Orville Taylor | A $16-million lesson in governance
It is not simply a $16-million mistake; it is a betrayal of the public trust and incurring of a debt which should be paid. None of the perpetrators of the egregious wrongs at ‘Petrojelly’ have to dig into their pockets to pay for their travesties; and the spectre of impunity continues to loom.
Every single cent which is generated by government corporations, the revenue system and which is spent must have tight levels of accountability. Thus, it is not simply about nepotism and cronyism, or spending money on personal or unapproved projects or activities, which is pretty clear. Accountability must be in regard to the consequences of breaches of protocols and procedure, especially when they lead to serious economic burdens on the public purse. My view is that if heads of enterprises were held personally liable for the breach of well-known guidelines, not only would there be less corruption, but the social antipathies, such as violence and homicides, would be less.
Last week, the Industrial Disputes Tribunal (IDT), established by the Labour Relations and Industrial Disputes Act (LRIDA), ruled that former general manager of Petrojam, Howard Mollison, was unjustifiably dismissed and thus, in accordance with the act, should be compensated to the tune of just under $16 million.
Mollison’s dismissal was not a knee-jerk. Someone in authority gave the green light after some consideration. Despite the evidence that persons in the human resources department were underqualified for the positions, it is unthinkable that given the long history of industrial relations at the corporation which was established under the Jamaica Labour Party (JLP) administration, headed by Edward Seaga in 1982, that no one knew about the Labour Relations Code.
MIX UP AUTHORITY AND POWER
Beyond the Code, common law and pure common sense, plus disciplinary and other procedures within the organisation, give very explicit processes as to how contracts of employment may be terminated justifiably. However, one of the big problems with powerful minorities, who learned their malice on the plantation during the period of slavery, is that they often mix up ‘authority’, which is the legal and appropriate ability to carry out tasks, and ‘power’, which is simply the ability to do whatever what one pleases, despite the will of others or rules.
My reference to the plantation is not coincidental. Conversations with my colleague, Verene Shepherd, often speak to the ‘context’ of black slave drivers on the plantation beating their peers with more zeal than the Tallawahs getting whipped by the Knight Riders. However, be that as it may, what we need to acknowledge is that many of the former enslaved Africans keep these legacies and they colour every aspect of our lives.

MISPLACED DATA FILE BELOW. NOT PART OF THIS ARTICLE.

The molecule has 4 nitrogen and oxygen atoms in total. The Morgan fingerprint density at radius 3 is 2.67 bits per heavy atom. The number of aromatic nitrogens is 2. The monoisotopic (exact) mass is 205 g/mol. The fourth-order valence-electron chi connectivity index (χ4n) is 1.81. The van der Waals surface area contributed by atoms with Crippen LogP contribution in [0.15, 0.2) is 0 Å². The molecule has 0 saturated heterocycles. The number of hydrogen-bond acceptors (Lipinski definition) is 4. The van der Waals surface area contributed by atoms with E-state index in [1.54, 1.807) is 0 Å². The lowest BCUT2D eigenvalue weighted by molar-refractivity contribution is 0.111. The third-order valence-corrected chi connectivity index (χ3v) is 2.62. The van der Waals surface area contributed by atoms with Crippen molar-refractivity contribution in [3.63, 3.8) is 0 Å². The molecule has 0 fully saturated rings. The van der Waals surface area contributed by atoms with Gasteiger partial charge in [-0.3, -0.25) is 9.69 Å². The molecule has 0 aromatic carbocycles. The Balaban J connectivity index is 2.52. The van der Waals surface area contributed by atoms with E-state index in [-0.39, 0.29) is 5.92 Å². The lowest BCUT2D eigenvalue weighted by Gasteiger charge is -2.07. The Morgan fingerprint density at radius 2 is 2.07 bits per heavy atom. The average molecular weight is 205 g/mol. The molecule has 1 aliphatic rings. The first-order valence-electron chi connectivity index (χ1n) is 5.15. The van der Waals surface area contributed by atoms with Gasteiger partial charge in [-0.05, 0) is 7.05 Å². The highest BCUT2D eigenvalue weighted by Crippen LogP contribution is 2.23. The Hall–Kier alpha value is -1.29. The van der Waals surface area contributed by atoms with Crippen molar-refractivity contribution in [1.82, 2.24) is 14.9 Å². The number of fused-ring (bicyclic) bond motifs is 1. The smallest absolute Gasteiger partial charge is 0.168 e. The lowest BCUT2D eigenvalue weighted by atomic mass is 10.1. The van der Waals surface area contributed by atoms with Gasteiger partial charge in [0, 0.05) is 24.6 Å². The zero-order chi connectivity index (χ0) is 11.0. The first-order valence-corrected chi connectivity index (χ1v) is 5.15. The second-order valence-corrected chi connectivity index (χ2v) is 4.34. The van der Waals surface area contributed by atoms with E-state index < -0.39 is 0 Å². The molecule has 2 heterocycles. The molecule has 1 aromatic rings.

In the private sphere, where we aspire towards ‘ice cream browning’ complexions, good hair (although we pronounce it like the tyre brand), speaking with a Ja-fake-an accent, it is bad enough. However, when we find ourselves in the new Great Houses, often located physically and socially distally from the pulse finger, we become worse than the former slave masters. Covering ourselves in the trappings of our masters and colonial planters, we massage our egos with the titles; some earned, some ascribed and some inherited, but all give us feelings as if we are something different. Worse it is when decent well-thinking people sit at the new versions of the knight table, the boardroom table, and support decisions, which they know are indefensible when brought to the public light.
ACT OF CORRUPTION
Such luxuries should not exist in government corporations or entities which get sizeable chunks of their budgets from the Jamaican people. Improper treatment of workers and other acts of occupational detriment have repercussions. If you wantonly disregard the rules of the organisation or external guidelines in furthering your personal interest or malice against another worker, it should not only be seen as an act of corruption but a dismissible offence, and the financial burden of the misconduct should be borne by the one who deliberately put the institution in disrepute.
Now, please understand that this is not a labour law analysis; it is one steeped in models of behaviour change. Only when those who do wrong to others within organisations are held to book will we see a reduction of all of the social pathologies which plague us.
Some of the bright people in this country might have missed it, but in a number of my publications, conference and workshop presentations, I have pointed to the correlation between decent work, including fair labour practices and human rights at work, on the one hand, and productivity, the aforementioned violence on the other hand. This is not just history; it is scientific sociology and praxis.
Our LRIDA and the Code are creatures of Hugh Shearer and Michael Manley. Let us stop tainting their legacies.
- Dr Orville Taylor is head of the Department of Sociology at The University of the West Indies, a radio talk-show host, and author of ‘Broken Promises, Hearts and Pockets’. Email feedback to firstname.lastname@example.org and email@example.com.